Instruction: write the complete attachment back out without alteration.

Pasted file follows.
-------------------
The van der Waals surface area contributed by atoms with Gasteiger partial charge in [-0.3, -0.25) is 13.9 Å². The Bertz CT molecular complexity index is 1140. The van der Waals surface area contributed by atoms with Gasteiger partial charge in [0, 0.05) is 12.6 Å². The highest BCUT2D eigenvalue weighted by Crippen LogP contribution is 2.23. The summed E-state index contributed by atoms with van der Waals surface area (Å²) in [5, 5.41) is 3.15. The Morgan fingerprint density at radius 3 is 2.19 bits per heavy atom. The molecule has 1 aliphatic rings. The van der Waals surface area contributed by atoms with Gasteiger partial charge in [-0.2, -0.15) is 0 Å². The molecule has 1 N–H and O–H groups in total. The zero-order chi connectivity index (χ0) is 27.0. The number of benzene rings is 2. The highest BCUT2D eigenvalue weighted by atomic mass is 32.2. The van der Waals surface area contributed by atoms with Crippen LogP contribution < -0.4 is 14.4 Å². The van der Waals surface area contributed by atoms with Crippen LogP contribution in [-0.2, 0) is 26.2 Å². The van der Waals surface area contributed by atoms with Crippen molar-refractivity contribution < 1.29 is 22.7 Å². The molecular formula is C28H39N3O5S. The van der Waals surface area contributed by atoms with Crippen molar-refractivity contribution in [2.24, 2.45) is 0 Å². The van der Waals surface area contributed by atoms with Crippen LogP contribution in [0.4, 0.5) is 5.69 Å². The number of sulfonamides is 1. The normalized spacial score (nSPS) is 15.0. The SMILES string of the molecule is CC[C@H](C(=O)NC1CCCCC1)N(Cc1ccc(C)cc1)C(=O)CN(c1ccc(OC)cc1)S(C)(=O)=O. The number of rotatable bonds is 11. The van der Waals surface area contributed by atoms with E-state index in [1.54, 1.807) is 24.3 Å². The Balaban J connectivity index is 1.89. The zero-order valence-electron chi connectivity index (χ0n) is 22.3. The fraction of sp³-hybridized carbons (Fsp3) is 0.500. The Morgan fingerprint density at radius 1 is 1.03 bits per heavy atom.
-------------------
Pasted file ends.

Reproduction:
The van der Waals surface area contributed by atoms with Gasteiger partial charge in [-0.3, -0.25) is 13.9 Å². The Bertz CT molecular complexity index is 1140. The van der Waals surface area contributed by atoms with Gasteiger partial charge in [0, 0.05) is 12.6 Å². The highest BCUT2D eigenvalue weighted by Crippen LogP contribution is 2.23. The summed E-state index contributed by atoms with van der Waals surface area (Å²) in [5, 5.41) is 3.15. The Morgan fingerprint density at radius 3 is 2.19 bits per heavy atom. The molecule has 1 aliphatic rings. The van der Waals surface area contributed by atoms with Gasteiger partial charge in [-0.2, -0.15) is 0 Å². The molecule has 1 N–H and O–H groups in total. The zero-order chi connectivity index (χ0) is 27.0. The number of benzene rings is 2. The highest BCUT2D eigenvalue weighted by atomic mass is 32.2. The van der Waals surface area contributed by atoms with Crippen LogP contribution < -0.4 is 14.4 Å². The van der Waals surface area contributed by atoms with Crippen LogP contribution in [-0.2, 0) is 26.2 Å². The van der Waals surface area contributed by atoms with Crippen molar-refractivity contribution < 1.29 is 22.7 Å². The molecular formula is C28H39N3O5S. The van der Waals surface area contributed by atoms with Crippen molar-refractivity contribution in [2.24, 2.45) is 0 Å². The van der Waals surface area contributed by atoms with Crippen LogP contribution in [0.4, 0.5) is 5.69 Å². The number of sulfonamides is 1. The normalized spacial score (nSPS) is 15.0. The SMILES string of the molecule is CC[C@H](C(=O)NC1CCCCC1)N(Cc1ccc(C)cc1)C(=O)CN(c1ccc(OC)cc1)S(C)(=O)=O. The number of rotatable bonds is 11. The van der Waals surface area contributed by atoms with E-state index in [1.54, 1.807) is 24.3 Å². The Balaban J connectivity index is 1.89. The zero-order valence-electron chi connectivity index (χ0n) is 22.3. The fraction of sp³-hybridized carbons (Fsp3) is 0.500. The Morgan fingerprint density at radius 1 is 1.03 bits per heavy atom.